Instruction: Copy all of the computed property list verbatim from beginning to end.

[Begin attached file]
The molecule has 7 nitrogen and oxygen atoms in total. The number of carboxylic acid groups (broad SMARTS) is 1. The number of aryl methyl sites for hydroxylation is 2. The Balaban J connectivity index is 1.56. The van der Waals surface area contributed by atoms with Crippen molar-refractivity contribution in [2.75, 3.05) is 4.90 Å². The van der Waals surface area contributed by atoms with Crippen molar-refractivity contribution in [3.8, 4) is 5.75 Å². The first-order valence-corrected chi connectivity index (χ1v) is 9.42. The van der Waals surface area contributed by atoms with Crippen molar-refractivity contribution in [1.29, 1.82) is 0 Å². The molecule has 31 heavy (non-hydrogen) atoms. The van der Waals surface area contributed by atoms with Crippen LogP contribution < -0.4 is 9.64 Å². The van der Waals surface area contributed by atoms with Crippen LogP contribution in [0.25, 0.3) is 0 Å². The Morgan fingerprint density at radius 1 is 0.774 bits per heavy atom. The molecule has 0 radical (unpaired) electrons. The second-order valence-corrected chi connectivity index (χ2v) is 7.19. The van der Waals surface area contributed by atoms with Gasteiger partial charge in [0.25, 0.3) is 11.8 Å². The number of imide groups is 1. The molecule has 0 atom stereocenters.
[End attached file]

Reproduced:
The molecule has 7 nitrogen and oxygen atoms in total. The number of carboxylic acid groups (broad SMARTS) is 1. The number of aryl methyl sites for hydroxylation is 2. The Balaban J connectivity index is 1.56. The van der Waals surface area contributed by atoms with Crippen molar-refractivity contribution in [2.75, 3.05) is 4.90 Å². The van der Waals surface area contributed by atoms with Crippen molar-refractivity contribution in [3.8, 4) is 5.75 Å². The first-order valence-corrected chi connectivity index (χ1v) is 9.42. The van der Waals surface area contributed by atoms with Crippen molar-refractivity contribution in [1.29, 1.82) is 0 Å². The molecule has 31 heavy (non-hydrogen) atoms. The van der Waals surface area contributed by atoms with Crippen LogP contribution < -0.4 is 9.64 Å². The van der Waals surface area contributed by atoms with Crippen LogP contribution in [0.25, 0.3) is 0 Å². The Morgan fingerprint density at radius 1 is 0.774 bits per heavy atom. The molecule has 0 radical (unpaired) electrons. The second-order valence-corrected chi connectivity index (χ2v) is 7.19. The van der Waals surface area contributed by atoms with Gasteiger partial charge in [0.25, 0.3) is 11.8 Å². The number of imide groups is 1. The molecule has 0 atom stereocenters.